Leave it to an impromptu session of Soul Calibur played at a friend's house, on the GameCube of all devices, to spark up nostalgia. I last recalled playing the game nearly a decade ago on the Dreamcast console, and immediately remember how a seemingly never-ending line of friends and co-workers would line the couches at my apartment for a chance at glory... be it born from finely-tuned techniques and hours of late-night practice, or mere button-mashing and plain dumb luck.
(This is not, however, what inspired the sweet euphoric afore-mentioned nostalgia.)
I lost a match to one of the lesser qualified competitors the other night, one who managed little control over what buttons his thumb vigorously tapped while lifting and tilting his controller as if there were a radio-controlled penis he was trying to command towards some digital vagina on the TV. Whatever the case may be, I got beat. I was using Hwang, too. It never happened much back in the day, but whatever, I'm rusty. And button-mashing, in clinical studies, will occasionally lead to victory in Soul Calibur.
As I hung back following the loss, perhaps sulking a bit over a freshly bruised ego, I centered my thoughts on where they had been while playing earlier: Killer Instinct. My inspiration for using Hwang to begin with, even way back when, was because he reminded me of Jago - the quickest drawing swordsman in video game history. The first time I saw that signature leaping kick followed by three upward swipes with his sword, I knew I had to learn it. Weeks later I was doing with ease, watching 12-15 hit combos flash across the screen.
This, folks, is what nostalgia means.
To be playing one game, although in the same genre, and be completely reminded of another even though you're not even playing it... and it's been years since you've seen it. To have a move or maneuver remind you of a character you once loved and adored. To have a memory transport you to another place and time.
During my years at college my roommate and friend since 6th grade would blow off our studies and wander down to a pizza shop across campus. We'd usually burn one down on the way, grab some thick Chicago-style pizza and a soda once we were there, dine like kings, then roam down the stairs to the basement where an outdated but technically sound arcade was sprawled. And it was there that any and all laundry money, a massive heap of quarters, was fed into the Killer Instinct cabinet. Didn't matter what day of the week... Didn't matter if final exams were around the corner. Sounds cliche but I majored in Killer Instinct.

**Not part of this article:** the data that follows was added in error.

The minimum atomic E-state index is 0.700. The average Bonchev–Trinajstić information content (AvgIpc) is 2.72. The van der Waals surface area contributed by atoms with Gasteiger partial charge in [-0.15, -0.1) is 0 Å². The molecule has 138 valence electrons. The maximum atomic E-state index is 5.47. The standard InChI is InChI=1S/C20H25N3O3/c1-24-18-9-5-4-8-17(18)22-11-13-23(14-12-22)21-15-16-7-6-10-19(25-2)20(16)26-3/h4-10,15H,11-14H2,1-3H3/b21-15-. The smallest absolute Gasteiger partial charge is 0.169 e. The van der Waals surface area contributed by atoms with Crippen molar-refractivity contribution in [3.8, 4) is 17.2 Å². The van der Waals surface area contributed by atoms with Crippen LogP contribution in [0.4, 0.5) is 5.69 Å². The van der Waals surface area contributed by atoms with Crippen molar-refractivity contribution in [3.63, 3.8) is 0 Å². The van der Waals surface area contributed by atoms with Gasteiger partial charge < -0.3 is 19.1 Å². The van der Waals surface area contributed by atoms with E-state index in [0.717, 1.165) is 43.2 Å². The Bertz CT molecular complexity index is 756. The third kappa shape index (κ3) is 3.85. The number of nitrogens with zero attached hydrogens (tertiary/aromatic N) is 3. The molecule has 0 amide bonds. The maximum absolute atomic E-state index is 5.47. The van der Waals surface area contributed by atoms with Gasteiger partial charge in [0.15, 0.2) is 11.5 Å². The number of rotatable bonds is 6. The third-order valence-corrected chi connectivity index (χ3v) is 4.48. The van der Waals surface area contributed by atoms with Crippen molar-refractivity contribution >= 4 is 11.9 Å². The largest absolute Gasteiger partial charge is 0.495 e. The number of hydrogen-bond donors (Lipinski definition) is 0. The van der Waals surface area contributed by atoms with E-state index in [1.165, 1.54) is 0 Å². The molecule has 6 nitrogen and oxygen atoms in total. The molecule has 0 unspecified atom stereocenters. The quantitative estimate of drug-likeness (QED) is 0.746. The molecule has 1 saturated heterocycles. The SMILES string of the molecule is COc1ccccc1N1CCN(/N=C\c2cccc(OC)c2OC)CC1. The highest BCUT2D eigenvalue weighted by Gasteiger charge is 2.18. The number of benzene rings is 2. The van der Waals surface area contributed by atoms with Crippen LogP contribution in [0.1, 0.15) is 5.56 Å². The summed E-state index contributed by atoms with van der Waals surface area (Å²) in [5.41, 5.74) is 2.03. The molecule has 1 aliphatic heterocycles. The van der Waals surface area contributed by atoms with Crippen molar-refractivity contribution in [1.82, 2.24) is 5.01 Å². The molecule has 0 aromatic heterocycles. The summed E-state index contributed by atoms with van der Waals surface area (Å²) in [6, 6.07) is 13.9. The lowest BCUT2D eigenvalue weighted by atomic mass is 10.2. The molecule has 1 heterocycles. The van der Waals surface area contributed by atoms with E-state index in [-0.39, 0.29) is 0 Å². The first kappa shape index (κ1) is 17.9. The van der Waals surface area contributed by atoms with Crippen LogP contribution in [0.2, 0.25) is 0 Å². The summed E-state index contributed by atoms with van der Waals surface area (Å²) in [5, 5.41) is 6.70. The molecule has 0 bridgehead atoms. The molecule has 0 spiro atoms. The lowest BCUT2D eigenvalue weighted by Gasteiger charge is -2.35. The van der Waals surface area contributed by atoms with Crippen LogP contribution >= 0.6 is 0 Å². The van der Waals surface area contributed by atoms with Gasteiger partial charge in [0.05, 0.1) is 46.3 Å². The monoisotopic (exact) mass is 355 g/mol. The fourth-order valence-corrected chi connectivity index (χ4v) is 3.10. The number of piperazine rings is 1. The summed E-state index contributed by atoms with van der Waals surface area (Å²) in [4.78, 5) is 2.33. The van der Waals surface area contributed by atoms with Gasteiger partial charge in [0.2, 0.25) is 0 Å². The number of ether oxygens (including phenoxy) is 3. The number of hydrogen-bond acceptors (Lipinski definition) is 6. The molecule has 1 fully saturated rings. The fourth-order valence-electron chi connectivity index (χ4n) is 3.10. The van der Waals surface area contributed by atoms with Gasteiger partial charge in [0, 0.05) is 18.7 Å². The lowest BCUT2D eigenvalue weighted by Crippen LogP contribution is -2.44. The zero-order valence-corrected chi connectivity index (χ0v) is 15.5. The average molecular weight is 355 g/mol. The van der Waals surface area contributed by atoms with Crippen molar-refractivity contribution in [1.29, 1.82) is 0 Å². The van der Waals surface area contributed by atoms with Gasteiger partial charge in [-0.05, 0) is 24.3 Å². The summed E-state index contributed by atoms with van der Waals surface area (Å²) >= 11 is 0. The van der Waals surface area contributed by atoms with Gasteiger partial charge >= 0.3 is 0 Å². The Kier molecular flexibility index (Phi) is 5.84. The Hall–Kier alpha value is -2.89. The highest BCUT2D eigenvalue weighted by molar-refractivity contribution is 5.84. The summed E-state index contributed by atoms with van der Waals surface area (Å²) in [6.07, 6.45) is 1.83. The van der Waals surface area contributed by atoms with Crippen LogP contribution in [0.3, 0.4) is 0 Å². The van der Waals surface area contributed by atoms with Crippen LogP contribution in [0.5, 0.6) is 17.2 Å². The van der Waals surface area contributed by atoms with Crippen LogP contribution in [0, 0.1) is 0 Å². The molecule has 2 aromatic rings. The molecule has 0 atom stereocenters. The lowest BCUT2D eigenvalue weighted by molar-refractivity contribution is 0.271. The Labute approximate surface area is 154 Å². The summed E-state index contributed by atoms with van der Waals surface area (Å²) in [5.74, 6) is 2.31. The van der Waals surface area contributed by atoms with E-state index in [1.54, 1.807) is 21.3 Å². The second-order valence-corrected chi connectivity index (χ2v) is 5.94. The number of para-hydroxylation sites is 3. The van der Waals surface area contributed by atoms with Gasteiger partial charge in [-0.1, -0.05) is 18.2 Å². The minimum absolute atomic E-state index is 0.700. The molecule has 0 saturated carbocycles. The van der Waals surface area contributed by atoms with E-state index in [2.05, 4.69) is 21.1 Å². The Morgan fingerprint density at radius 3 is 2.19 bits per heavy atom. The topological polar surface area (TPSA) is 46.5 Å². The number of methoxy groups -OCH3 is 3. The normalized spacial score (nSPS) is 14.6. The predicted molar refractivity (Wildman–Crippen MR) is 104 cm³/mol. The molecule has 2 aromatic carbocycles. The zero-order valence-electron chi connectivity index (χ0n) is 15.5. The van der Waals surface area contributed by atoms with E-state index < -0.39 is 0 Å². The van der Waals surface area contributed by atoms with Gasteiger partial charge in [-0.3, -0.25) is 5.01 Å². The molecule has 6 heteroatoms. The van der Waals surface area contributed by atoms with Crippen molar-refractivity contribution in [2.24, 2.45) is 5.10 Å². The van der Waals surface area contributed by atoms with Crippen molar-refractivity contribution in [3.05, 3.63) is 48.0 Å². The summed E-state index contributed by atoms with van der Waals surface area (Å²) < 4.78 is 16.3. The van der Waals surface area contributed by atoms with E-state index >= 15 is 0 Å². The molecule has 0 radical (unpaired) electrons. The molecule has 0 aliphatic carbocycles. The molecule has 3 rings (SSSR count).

The beauty of that game could not be centered in any one direction. The graphics were splendid. The moves were fluid, and putting combos together from front to end left you with dozens of your own hand-crafted options to attack with. And look damn slick doing it. Watching an ultra combo for the first time put an awe-struck grin from ear-to-ear on my mug, birds started chirping, Sinatra started singing, etc... True love.
My buddy had his favorites: TJ Combo and Sabrewolf. Their styles were similar, as were their button schemes. I originally had my own favorites as well in Thunder, Fulgore, and Glacius. But found that learning the other character's moves was just too fun and challenging to ignore. Cinder, Orchid, and Jago soon followed. When the SNES version came out, although nowhere near as pleasing to eye, I learned the rest of characters and their respective moves. And with them my love for the game grew even larger.
Good times. I'd write a poem about this game if I had the time.
The rumors surrounding a possible KI3 in recent years have left me foaming at the mouth. The wait has become painful. And sometimes I'll realize how the second installment of the game seemed like more of a step backwards then anything. Maybe a third isn't even necessary... particularly if it isn't styled with the right hands and right ideas. I dunno. I just miss this game. I miss it like a long-lost love, as if a woman I should have proposed to years ago. The game is just too unique to ever forget about.
At this point I'd give up hopes for KI3 for a chance to play the original on my console. Just scratch the third title and give me the first one, with everything the same exact way it was played in the arcade.
I'm ready to love again.